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Microdeal Replay Software


FANCY GETTING INVOLVED in this sampling lark that everyone (well, some people anyway) is talking about? If you already own an Atari ST computer, or have access to one, Cornish company Microdeal offer a relatively cheap means of getting started. Their Replay sound-sampling package for the ST uses the computer's own memory to store samples, and costs a relatively modest £80.

The package consists of Replay sampling software, Drumbeat rhythm-sequencing software, and real-time Effects processing software (for adding such effects as echo and distortion to any input signal) together with a plug-in sampling cartridge. These programs can't be held in memory at the same time, however - so you can't sequence as you sample as you process.

The Replay cartridge, which plugs into the STs cartridge port, has an audio input for sampling and an audio output for replaying samples through your hi-fi or an instrument amplifier (either is far preferable to the alternative - the ST monitor's inbuilt speaker). Replay can hold up to ten samples in the STs memory, but can only play back one sample at any given moment - in musical terms, it's what's known as "monophonic". Although you can rapidly switch from one sample to another, you can't play a chord. Mind you, this has never proved a problem for a lot of traditional instruments (the saxophone and the trumpet, to name but two), so whether or not you consider it a limitation really depends on what you want to achieve.

For the technically-minded, Replay is an eight-bit sampler with anti-aliasing filters on both the input and the output stages, a 48dB signal-to-noise ratio, and 5, 7.5, 10, 15, 20, 30, 40 and 50kHz sample rates. Now, for those that didn't understand any or all of that - and even for those that did - it's still worth knowing that the rule in sampling is this: with any system, you offset sample quality against sample time. So the higher the sample rate, the higher the sound quality of your sample - but the less time the sample will last for. Replay will sample into as much memory as you have available, so if you're lucky enough to own a Mega4 ST, you've got a lot of memory at your disposal - roughly 40 seconds' worth at the highest rate.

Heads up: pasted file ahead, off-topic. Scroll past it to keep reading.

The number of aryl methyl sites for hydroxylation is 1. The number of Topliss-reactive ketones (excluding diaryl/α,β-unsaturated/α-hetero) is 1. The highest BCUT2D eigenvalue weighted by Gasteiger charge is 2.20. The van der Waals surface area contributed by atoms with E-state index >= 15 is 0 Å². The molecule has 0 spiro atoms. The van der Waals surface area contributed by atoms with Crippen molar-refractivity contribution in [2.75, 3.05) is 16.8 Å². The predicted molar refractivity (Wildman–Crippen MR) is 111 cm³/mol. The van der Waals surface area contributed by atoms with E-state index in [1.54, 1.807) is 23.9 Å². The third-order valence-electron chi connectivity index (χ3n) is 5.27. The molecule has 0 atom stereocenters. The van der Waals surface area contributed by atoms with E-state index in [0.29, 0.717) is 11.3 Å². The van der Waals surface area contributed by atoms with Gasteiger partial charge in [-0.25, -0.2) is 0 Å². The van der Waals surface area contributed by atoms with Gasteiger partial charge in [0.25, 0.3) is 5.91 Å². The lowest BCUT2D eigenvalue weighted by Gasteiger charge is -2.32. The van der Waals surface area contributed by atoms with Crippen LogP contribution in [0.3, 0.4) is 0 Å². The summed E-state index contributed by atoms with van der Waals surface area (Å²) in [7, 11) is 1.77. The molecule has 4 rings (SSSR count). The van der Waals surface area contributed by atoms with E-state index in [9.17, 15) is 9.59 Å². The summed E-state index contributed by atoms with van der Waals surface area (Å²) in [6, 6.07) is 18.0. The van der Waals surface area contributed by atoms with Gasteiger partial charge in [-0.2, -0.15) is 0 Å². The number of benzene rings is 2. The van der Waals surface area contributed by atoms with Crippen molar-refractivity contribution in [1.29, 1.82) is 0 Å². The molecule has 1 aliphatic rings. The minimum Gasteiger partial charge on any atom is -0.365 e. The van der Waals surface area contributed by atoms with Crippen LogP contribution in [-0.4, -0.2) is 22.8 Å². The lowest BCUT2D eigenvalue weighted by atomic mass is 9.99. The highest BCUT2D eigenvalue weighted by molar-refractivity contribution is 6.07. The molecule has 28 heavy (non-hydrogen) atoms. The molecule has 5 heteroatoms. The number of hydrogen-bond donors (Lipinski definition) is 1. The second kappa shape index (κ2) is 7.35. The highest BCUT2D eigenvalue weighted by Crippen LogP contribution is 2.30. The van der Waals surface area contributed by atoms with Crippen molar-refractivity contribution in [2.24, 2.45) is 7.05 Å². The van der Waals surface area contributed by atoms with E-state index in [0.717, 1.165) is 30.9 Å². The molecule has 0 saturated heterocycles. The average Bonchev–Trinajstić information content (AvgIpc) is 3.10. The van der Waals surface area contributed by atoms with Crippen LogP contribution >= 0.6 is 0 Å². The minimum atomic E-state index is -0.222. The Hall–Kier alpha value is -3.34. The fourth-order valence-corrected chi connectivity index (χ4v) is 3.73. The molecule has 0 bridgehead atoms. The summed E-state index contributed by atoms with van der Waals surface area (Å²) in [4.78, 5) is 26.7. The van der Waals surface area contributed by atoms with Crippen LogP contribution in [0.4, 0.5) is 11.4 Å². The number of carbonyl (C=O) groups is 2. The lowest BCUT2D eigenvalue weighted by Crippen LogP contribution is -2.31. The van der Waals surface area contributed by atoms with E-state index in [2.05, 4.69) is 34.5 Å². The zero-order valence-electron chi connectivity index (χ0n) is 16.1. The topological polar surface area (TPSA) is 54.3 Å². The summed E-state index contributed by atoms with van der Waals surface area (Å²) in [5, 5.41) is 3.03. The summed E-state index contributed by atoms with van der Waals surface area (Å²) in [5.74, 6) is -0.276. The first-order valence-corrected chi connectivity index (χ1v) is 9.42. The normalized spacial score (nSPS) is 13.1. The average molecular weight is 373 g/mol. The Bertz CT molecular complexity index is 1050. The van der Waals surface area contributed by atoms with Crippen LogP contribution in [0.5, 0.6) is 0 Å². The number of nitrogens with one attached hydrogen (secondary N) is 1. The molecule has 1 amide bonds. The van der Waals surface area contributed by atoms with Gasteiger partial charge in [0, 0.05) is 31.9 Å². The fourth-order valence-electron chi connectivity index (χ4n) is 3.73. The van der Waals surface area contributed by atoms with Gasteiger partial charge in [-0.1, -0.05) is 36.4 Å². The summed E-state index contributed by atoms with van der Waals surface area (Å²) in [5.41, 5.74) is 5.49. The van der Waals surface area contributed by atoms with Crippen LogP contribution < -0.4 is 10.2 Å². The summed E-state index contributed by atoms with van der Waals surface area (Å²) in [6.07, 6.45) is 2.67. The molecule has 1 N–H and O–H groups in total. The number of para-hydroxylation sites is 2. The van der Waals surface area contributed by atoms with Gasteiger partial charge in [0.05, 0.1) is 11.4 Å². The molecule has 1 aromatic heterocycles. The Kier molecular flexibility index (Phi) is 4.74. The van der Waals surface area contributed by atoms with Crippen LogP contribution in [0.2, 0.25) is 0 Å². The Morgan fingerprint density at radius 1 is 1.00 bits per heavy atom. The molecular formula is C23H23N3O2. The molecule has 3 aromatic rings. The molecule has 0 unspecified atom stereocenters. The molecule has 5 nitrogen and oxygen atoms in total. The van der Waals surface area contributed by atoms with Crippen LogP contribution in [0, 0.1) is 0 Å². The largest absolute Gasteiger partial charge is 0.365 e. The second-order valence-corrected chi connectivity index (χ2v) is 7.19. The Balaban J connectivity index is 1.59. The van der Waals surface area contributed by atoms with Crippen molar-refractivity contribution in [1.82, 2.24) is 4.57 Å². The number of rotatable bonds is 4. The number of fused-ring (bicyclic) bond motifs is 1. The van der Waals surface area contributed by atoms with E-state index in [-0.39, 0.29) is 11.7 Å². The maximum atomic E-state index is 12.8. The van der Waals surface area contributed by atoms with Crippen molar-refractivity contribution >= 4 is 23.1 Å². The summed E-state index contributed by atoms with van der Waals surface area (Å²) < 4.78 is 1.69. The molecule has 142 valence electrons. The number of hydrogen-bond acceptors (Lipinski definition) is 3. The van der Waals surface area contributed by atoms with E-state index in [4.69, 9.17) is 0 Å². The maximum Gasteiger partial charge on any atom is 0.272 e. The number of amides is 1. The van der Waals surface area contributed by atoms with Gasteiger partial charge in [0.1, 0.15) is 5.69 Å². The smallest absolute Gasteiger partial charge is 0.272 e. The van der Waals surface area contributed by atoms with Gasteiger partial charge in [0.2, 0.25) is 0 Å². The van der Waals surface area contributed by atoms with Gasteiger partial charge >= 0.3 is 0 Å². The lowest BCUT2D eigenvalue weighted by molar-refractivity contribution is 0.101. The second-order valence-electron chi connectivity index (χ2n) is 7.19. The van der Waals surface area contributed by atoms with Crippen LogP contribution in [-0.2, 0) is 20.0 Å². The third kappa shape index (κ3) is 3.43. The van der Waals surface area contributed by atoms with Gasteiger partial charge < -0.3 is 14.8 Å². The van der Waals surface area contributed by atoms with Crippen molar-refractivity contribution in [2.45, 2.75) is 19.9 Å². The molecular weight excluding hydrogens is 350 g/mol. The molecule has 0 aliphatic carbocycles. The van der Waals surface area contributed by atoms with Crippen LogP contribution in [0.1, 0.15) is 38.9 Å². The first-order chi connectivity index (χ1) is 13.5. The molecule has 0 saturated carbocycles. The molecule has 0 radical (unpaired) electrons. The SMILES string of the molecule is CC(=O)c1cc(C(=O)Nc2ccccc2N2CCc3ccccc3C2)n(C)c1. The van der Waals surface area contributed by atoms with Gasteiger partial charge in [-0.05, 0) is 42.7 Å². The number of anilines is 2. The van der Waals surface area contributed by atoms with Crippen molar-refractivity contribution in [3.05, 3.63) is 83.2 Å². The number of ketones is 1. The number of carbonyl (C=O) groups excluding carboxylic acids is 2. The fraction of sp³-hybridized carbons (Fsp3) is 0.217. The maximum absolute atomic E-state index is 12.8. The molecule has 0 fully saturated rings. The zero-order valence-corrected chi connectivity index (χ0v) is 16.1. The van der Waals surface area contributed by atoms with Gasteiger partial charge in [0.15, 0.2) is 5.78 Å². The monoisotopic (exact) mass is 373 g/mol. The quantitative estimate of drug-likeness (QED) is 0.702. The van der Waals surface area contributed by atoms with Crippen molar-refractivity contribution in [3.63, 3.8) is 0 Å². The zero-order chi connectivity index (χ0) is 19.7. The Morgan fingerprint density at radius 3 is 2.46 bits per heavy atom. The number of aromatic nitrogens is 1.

The Replay software samples via the cartridge input into an area of memory which you define using two block markers. When you're satisfied with the result, you can store the sample into one of ten Presets (and, of course, save it to disk). The currently-selected sample can be looped at any time simply by selecting the Loop function, and replayed by selecting the Replay button (this retriggers the sample, so you can create "n-n-n-nineteen"-type stuttering effects if you really must).

The block markers are also used to identify a sample area for such features as sample copy, insert, delete and overlay. Using copy and insert you can "splice" samples together, cut-up style, and then adjust the markers to label the result as one sample if you want. Other features include sample reversal and sample fade-in/out, sample magnification and a real-time spectrum analyser (which tells you the frequency content of any input sound - not very useful day to day, but certainly of educational value).

Your ten Preset samples can be played from a MIDI keyboard or the STs own keyboard. There are two options: either you assign a sample to each MIDI note (so that you could play back a gunshot on one note and a dog barking on another), or you select any one of the ten samples at a time and play it back at different pitches over an eight-octave range. The advantage of MIDI control is that you can sequence your samples from an external MIDI sequencer - though obviously if you ordinarily use a sequencing package which runs on the ST, you've got problems here.